Building Queensland now has its board and its statutory
The Act establishing a new independent statutory body which is
intended to drive Queensland's infrastructure pipeline and to
boost investment in infrastructure projects has now been passed and
assented to, and is awaiting proclamation. 1
So what's different in the Building Queensland Act?
Earlier involvement: The Act makes it clear
that Building Queensland can assist a government agency in the
preliminary preparation of an infrastructure proposal, through the
consideration or development of the proposal prior to the
preparation of a business case if:
it is likely to be an infrastructure proposal that meets the
criteria for Building Queensland's development of the business
case (ie. if the capital cost or the net present value of financial
commitments of the State is estimated to be greater than $50
it is directed to do so by the Minister.
Greater transparency: Building Queensland is
now obliged to publish:
summaries of the infrastructure projects it has assisted with
as soon as practicable after giving the summary to the
the infrastructure pipeline document and each update to it
within 28 days of giving the document to the Minister; and
directions given by the Minister within 28 days after receiving
Building Queensland must also omit any confidential information
from the published material. It will be interesting to see how
broadly that obligation is applied.
Additionally, the Act now provides for some sensible obligations
on, and for scrutiny of, board members with respect to any
indictable offences and criminal history.
Shortly after passing the Act, the Government named the eight
members that would form the board of management and join Mr. David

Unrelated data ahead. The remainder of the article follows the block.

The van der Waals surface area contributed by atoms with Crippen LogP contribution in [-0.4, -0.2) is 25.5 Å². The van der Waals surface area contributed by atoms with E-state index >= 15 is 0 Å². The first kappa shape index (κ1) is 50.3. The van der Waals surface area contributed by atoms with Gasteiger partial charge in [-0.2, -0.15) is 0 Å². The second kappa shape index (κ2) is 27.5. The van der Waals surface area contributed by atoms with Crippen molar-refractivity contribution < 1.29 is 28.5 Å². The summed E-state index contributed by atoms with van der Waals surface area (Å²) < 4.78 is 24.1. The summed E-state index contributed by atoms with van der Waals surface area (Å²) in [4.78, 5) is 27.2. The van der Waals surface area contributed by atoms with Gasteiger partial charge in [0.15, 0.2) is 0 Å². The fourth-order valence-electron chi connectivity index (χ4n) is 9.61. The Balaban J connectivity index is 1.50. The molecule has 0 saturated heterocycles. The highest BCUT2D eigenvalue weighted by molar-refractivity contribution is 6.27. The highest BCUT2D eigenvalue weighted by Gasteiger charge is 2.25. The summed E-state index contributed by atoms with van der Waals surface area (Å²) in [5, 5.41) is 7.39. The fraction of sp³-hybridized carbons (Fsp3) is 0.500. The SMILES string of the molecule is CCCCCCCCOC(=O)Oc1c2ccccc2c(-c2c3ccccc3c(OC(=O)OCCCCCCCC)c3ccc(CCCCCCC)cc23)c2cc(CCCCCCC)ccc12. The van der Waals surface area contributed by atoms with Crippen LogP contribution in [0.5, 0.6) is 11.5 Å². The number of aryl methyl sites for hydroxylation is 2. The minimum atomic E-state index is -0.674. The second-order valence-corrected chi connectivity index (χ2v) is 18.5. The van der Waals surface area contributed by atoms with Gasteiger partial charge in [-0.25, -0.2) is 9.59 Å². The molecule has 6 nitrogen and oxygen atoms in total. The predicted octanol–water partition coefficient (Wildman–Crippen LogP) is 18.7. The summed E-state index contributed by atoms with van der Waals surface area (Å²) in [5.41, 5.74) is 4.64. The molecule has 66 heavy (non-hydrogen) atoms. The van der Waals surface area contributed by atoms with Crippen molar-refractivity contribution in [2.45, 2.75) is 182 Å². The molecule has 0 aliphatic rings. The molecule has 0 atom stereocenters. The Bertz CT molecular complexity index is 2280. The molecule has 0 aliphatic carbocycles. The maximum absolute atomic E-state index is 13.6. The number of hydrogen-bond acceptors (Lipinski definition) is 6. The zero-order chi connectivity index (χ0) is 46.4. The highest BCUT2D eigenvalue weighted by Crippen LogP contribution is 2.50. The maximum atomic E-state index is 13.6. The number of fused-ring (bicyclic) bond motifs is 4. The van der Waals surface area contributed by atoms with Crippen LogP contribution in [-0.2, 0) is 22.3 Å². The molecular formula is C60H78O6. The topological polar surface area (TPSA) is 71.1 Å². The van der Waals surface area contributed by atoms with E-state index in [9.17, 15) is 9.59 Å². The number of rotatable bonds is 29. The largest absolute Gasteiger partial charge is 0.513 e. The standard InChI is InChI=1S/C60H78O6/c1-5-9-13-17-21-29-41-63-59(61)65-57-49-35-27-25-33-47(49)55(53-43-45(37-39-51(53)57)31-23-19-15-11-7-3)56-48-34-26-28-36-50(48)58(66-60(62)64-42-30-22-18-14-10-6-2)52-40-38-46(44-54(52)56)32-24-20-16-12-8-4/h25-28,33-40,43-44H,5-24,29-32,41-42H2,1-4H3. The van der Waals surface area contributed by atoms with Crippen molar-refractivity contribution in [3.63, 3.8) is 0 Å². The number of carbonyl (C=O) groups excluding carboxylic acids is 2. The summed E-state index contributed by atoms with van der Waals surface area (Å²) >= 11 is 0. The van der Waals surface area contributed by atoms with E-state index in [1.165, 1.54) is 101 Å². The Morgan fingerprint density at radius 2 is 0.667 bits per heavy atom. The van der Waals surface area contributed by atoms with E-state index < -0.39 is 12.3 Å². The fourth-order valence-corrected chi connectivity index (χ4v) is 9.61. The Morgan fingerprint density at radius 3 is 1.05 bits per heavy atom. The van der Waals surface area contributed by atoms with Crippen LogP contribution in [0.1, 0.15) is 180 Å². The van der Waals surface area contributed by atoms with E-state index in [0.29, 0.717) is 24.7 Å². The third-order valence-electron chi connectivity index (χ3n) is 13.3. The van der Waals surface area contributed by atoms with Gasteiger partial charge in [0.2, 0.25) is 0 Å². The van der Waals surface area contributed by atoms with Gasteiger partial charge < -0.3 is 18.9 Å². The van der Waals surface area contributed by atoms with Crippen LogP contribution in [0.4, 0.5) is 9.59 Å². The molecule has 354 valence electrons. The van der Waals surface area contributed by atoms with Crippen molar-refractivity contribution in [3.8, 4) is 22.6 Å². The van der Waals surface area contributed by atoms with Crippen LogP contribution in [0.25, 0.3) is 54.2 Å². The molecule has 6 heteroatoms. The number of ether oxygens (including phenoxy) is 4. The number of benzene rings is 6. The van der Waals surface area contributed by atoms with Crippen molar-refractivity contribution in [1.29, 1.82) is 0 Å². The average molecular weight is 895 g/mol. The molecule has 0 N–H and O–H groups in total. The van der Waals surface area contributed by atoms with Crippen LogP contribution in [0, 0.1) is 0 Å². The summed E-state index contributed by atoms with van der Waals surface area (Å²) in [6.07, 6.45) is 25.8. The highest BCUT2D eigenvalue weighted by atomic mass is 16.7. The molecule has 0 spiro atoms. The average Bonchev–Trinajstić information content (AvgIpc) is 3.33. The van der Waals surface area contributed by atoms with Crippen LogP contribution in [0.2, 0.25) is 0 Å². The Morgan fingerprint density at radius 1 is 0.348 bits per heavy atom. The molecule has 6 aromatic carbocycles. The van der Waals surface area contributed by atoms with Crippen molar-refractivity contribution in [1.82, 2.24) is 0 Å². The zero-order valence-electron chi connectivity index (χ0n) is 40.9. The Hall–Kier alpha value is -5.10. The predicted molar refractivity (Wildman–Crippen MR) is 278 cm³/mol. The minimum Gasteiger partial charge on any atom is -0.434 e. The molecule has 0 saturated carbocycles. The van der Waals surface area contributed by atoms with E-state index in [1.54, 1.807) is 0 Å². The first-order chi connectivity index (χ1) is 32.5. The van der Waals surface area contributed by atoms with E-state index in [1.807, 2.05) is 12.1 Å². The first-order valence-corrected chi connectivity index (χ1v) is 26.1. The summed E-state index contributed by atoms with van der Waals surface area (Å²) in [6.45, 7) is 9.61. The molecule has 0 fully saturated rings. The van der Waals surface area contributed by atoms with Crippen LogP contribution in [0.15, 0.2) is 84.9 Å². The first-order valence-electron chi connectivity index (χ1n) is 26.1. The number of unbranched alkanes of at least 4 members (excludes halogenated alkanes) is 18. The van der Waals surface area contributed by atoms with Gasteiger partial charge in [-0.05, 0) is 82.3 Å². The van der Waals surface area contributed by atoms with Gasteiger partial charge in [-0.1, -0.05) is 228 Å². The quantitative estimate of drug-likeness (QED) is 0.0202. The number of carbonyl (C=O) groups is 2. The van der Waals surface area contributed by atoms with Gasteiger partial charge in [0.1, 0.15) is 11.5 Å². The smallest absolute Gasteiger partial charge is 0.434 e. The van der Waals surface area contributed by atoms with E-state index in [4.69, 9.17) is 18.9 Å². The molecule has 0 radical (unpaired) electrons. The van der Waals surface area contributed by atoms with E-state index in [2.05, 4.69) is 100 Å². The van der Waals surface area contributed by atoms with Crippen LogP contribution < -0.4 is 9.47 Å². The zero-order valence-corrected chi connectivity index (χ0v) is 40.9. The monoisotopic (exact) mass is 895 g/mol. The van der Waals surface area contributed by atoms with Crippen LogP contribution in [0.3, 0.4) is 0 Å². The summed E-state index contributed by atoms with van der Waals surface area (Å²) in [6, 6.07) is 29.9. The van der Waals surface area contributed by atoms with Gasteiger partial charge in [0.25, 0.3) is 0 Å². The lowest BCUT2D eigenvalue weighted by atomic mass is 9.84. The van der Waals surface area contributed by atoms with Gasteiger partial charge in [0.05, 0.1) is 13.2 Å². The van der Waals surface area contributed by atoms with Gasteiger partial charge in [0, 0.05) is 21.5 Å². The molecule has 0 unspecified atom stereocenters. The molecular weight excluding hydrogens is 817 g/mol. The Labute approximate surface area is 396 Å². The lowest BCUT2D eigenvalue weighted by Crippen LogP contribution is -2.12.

Quinn (as Chief Executive Officer) to administer the functions and
powers of Building Queensland.
The chairperson is Mr Alan Millhouse. The four part-time members
are Mr James McKenzie, Mr Graham Hooper, Professor Catherin Bull
and Ms Jacqui Walters. The Department of the Premier and Cabinet,
Treasury and the Department of Infrastructure, Local Government and
Planning will be represented on the board by each of their
respective chief executives: Mr David Stewart, Mr Jim Murphy and Mr
The board members will have a key role in guiding the
development of infrastructure throughout Queensland and ensuring
that Building Queensland will operate apolitically and
independently in evaluating proposals and developing rigorous
business cases through transparent and disciplined frameworks.
Where to now for Building Queensland?
Building Queensland was established within the Department of
Infrastructure, Local Government and Planning and has already
commenced its role in leading the development of business cases for
a number of key projects, including the Train Control System
upgrade and the assessment of options for public safety regional
radio communications in regional Queensland.
Now that it has been formally established as an independent
statutory body and its first board has been appointed, it will be
up to Building Queensland to deliver on its mandate of providing
objective and transparent advice to the Queensland Government to
enable better infrastructure decisions and to identify a pipeline
of priority projects.
1At the time of writing, the Act had not yet
been proclaimed. It commences upon proclamation.
Clayton Utz communications are intended to provide
commentary and general information. They should not be relied upon
as legal advice. Formal legal advice should be sought in particular
transactions or on matters of interest arising from this bulletin.
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